The Revolutionary Power of Palestinian Theater

Isabella Hammad in Literary Hub:

One Friday night in October 2018, during the inaugural Palestinian Theatre Festival in Ramallah, I watched The Freedom Theatre from Jenin refugee camp perform a play called Return to Palestine. In this tightly choreographed 45-minute piece of physical comedy, a young Palestinian-American named Jad travels back to Jenin, a city in the northern West Bank, to visit his family for the first time. The black-clad ensemble of six forms a line that transforms fluidly into a car, a checkpoint, the entrance to the refugee camp, a café, accompanied by an oud, spoons and drums played by musicians sitting stage-right.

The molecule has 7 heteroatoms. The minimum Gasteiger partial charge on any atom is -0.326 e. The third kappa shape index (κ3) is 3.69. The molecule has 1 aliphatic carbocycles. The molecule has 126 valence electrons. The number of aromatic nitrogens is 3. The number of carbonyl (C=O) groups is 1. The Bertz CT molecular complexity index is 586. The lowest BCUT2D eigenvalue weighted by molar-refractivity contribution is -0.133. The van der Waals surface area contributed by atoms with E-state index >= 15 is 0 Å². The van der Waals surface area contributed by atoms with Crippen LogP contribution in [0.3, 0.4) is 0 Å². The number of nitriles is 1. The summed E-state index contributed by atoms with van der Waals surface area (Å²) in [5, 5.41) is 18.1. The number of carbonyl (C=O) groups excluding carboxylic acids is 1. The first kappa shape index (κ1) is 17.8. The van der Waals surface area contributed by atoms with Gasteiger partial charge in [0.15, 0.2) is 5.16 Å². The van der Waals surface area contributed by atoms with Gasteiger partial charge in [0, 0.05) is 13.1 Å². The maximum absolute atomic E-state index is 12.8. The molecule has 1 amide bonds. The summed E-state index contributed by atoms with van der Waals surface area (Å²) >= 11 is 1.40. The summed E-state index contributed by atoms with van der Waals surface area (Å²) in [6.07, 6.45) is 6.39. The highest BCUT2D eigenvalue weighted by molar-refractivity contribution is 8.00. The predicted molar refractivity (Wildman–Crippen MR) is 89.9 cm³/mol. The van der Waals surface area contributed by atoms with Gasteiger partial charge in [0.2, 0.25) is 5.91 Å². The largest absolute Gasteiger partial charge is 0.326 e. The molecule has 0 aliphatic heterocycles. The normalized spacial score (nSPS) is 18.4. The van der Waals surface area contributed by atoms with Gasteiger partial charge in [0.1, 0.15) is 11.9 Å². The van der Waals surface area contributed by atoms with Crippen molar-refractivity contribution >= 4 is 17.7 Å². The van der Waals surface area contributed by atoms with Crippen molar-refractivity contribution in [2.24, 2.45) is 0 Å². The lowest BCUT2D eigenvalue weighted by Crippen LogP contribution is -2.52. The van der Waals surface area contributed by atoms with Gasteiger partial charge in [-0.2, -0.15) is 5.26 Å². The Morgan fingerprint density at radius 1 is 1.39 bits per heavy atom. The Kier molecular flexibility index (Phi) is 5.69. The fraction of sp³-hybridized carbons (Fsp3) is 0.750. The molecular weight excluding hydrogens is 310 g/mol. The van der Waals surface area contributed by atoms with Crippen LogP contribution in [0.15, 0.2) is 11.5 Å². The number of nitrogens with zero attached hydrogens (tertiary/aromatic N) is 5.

The first lesson Jad learns about life under military occupation is one of mobility: at Ben Gurion airport in Tel Aviv he phones his uncle, who explains that, as a West Bank Palestinian, he can’t collect Jad from the airport. He doesn’t have a permit. Jad must take a taxi alone to the checkpoint. The audience starts laughing and the laughter crescendoes when, on Jad’s eventual arrival in Jenin, his uncle pretends to be furious. You are late! he bellows. You think you are in Europe? Here, we are Arabs! We respect time! Jad cowers, then realizes his uncle is making fun. They embrace; the audience whistles.

More here.